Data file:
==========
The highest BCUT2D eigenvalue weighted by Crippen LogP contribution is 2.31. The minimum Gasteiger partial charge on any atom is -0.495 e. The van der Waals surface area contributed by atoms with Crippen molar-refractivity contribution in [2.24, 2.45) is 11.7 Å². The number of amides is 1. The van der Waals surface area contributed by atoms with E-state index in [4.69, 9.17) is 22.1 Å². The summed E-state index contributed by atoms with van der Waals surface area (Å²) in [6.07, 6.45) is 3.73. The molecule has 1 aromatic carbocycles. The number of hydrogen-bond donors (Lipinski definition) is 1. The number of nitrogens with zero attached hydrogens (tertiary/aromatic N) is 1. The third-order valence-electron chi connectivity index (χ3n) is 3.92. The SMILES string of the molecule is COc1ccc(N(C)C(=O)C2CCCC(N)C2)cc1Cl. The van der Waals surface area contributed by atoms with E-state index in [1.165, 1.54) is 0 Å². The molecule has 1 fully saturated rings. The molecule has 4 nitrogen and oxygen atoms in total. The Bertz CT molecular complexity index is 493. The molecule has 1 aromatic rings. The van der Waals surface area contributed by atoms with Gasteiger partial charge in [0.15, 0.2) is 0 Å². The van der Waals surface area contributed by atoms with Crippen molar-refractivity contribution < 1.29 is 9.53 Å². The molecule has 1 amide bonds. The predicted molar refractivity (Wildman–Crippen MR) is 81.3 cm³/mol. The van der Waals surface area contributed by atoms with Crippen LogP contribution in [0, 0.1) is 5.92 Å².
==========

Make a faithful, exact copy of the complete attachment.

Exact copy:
The highest BCUT2D eigenvalue weighted by Crippen LogP contribution is 2.31. The minimum Gasteiger partial charge on any atom is -0.495 e. The van der Waals surface area contributed by atoms with Crippen molar-refractivity contribution in [2.24, 2.45) is 11.7 Å². The number of amides is 1. The van der Waals surface area contributed by atoms with E-state index in [4.69, 9.17) is 22.1 Å². The summed E-state index contributed by atoms with van der Waals surface area (Å²) in [6.07, 6.45) is 3.73. The molecule has 1 aromatic carbocycles. The number of hydrogen-bond donors (Lipinski definition) is 1. The number of nitrogens with zero attached hydrogens (tertiary/aromatic N) is 1. The third-order valence-electron chi connectivity index (χ3n) is 3.92. The SMILES string of the molecule is COc1ccc(N(C)C(=O)C2CCCC(N)C2)cc1Cl. The van der Waals surface area contributed by atoms with E-state index in [1.165, 1.54) is 0 Å². The molecule has 1 fully saturated rings. The molecule has 4 nitrogen and oxygen atoms in total. The Bertz CT molecular complexity index is 493. The molecule has 1 aromatic rings. The van der Waals surface area contributed by atoms with Gasteiger partial charge in [0.15, 0.2) is 0 Å². The van der Waals surface area contributed by atoms with Crippen molar-refractivity contribution < 1.29 is 9.53 Å². The molecule has 1 amide bonds. The predicted molar refractivity (Wildman–Crippen MR) is 81.3 cm³/mol. The van der Waals surface area contributed by atoms with Crippen LogP contribution in [0, 0.1) is 5.92 Å².